To the Editor:
Wade Henderson of the Leadership Conference on Civil and Human Rights defends the Common Core State Standards in his Commentary “Low Standards Do a Disservice to All” (Feb 4, 2015). He says critics are mounting a political “assault" on the common core.
Of course, Henderson’s defense of the common core is strictly political. He is angry at Republicans who shun the common core, including state superintendents in Arizona and Georgia, as well as Govs. Scott Walker of Wisconsin and Bobby Jindal of Louisiana. He praises “Republican partisans" who support the common core, notably former Florida Gov. Jeb Bush.
However, Henderson ignores bipartisan criticism of the common core. The standards are a product of relentless and deceptive marketing. They address only two subjects. They allow little, if any, flexibility in their use. They distract attention from high expectations for learning in the sciences, arts, and humanities.
Henderson speaks of “low-income black, Latino, and American Indian kids” who are “taught in substandard facilities by underqualified teachers using old textbooks and outdated technology." He imagines that policymakers can fix these conditions by making financial and pedagogical investments in the common core.
Wishful thinking will not overcome hard facts. This year, 51 percent of public K-12 students live in poverty. In 2014-15, at least 30 states provided less funding per student than they did before the 2008 recession. The price tag of K-12 education has increased since 2008, due to rising costs of supplies and tests, the need for more wraparound social services, dubious investments in technology, and more—but not teacher pay. On average within the United States, the salary for teachers decreased by 1.3 percent between 1999-2000 and 2012-13, according to the National Center for Education Statistics.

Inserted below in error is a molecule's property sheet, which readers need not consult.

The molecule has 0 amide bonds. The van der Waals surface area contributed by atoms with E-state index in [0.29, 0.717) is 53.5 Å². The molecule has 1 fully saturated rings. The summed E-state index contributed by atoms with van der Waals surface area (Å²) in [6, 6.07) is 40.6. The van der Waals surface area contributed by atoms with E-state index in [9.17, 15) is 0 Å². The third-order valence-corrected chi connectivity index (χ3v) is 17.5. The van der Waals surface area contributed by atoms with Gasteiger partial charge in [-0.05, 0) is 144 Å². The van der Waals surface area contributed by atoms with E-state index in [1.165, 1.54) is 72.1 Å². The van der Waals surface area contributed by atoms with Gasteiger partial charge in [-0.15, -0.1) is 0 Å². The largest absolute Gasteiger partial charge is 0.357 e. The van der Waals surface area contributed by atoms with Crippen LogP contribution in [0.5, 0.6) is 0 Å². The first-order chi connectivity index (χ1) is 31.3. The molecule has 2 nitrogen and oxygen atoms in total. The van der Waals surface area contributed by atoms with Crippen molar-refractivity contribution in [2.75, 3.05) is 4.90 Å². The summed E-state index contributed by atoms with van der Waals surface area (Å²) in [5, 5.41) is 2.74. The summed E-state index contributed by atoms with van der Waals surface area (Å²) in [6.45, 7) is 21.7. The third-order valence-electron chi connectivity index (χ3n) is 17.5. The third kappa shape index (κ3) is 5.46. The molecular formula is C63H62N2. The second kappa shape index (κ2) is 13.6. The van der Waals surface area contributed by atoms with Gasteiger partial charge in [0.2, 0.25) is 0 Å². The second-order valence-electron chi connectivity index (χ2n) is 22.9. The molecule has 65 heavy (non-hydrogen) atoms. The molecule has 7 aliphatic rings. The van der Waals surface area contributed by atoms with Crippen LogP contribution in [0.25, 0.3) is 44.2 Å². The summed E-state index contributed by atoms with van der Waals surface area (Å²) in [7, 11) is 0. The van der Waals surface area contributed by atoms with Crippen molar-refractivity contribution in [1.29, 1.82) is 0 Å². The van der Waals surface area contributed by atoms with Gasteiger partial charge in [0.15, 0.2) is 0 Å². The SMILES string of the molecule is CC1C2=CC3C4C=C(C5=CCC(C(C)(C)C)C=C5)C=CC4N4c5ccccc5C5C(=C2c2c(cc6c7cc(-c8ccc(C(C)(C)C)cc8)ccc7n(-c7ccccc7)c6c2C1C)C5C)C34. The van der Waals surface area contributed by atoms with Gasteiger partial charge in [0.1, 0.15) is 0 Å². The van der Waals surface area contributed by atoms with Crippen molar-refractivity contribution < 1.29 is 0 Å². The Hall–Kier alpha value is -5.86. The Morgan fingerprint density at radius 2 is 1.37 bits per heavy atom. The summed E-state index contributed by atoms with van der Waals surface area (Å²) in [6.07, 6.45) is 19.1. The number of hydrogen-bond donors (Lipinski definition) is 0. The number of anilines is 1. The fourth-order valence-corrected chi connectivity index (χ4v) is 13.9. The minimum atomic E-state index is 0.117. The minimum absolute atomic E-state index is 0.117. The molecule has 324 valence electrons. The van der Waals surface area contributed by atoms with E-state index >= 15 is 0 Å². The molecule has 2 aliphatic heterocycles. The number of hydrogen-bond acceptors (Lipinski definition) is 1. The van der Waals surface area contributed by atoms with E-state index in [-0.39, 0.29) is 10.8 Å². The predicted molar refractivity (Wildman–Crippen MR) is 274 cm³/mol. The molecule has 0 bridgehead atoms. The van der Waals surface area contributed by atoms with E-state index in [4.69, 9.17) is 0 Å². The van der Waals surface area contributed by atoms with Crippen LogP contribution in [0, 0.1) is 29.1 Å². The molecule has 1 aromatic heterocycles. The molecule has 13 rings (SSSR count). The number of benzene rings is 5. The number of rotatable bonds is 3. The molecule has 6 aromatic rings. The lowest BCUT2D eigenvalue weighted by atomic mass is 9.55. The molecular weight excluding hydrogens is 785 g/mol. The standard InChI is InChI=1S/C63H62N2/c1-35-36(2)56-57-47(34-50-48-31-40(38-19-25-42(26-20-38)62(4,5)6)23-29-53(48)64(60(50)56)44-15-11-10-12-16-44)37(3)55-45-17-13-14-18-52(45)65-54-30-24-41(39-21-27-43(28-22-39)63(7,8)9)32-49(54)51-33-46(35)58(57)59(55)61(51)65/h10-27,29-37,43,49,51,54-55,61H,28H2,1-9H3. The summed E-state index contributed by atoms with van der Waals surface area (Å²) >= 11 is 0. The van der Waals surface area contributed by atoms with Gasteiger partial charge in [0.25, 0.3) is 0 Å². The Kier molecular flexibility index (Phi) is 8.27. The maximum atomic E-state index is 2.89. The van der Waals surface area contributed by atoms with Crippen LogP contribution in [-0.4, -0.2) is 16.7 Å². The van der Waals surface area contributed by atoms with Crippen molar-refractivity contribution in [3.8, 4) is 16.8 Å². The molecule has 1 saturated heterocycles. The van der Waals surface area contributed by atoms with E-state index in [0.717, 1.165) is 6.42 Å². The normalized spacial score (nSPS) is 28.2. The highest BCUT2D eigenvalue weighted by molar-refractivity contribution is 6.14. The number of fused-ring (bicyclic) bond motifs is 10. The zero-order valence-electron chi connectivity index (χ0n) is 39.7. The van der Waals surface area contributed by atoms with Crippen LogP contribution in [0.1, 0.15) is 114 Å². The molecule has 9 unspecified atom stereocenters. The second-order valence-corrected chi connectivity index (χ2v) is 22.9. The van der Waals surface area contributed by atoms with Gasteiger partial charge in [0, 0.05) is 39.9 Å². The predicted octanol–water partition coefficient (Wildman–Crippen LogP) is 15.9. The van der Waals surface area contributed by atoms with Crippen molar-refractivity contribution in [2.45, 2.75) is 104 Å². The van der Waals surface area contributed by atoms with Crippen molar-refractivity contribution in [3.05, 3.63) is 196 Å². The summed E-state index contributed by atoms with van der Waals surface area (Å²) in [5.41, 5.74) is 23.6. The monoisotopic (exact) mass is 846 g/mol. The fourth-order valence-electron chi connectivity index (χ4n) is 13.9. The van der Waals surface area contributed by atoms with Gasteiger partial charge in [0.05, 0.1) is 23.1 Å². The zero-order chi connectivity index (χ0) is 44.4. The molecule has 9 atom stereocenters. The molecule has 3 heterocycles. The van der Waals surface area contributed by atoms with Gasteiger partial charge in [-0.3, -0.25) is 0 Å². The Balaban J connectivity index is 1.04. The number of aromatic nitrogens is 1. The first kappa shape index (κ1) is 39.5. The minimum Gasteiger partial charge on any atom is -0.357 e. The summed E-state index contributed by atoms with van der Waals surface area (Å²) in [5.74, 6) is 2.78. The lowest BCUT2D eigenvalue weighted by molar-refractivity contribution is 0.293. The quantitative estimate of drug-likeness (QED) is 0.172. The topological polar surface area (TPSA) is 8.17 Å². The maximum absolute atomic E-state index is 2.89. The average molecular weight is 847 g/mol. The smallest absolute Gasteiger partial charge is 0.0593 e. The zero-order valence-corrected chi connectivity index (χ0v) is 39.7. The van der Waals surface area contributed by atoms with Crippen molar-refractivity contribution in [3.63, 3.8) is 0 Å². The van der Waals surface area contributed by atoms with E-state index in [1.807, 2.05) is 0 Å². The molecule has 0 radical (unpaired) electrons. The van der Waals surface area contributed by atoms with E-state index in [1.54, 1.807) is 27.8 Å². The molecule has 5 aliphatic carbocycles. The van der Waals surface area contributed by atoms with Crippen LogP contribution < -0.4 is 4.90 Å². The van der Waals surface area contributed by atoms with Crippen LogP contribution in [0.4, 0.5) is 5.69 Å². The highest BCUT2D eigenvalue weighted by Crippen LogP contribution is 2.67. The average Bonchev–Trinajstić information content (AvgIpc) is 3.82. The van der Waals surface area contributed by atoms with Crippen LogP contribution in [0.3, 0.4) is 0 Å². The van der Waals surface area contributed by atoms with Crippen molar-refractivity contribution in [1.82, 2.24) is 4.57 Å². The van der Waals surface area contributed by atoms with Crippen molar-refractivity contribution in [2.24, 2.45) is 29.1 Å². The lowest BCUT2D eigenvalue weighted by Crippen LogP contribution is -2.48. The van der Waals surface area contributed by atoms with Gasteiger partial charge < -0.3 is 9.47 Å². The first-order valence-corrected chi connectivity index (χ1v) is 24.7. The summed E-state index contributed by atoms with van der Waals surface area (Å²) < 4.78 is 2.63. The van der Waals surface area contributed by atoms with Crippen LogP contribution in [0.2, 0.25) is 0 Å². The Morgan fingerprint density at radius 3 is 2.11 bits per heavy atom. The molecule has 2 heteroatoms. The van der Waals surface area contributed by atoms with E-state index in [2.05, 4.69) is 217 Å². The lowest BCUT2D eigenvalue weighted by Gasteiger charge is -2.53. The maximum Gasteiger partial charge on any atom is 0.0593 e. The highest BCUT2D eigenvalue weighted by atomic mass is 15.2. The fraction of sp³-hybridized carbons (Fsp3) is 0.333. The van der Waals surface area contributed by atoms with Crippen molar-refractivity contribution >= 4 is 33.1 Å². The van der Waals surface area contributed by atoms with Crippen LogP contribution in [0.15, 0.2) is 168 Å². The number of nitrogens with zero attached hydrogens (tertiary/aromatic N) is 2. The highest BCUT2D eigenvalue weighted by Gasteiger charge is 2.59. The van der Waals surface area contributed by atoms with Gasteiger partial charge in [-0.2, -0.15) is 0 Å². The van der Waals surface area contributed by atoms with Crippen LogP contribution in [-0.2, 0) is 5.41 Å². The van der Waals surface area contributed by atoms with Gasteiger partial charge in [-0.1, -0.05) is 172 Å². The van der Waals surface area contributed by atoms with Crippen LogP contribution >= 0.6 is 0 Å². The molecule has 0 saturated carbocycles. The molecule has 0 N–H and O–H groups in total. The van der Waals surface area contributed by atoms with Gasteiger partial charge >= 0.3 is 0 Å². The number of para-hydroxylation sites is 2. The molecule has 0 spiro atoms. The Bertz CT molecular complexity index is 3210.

The common core will not fix communities where entrenched poverty and segregated schools are accepted as inevitable. The common core will not fix state budgets for education. The common core is deeply flawed; it is a triumph of spin over substance, and a pathetic expression of educational aims for a great nation.
Laura H. Chapman
The author is an independent scholar and consultant.
A version of this article appeared in the March 04, 2015 edition of Education Week as Common Core: ‘A Triumph Of Spin Over Substance’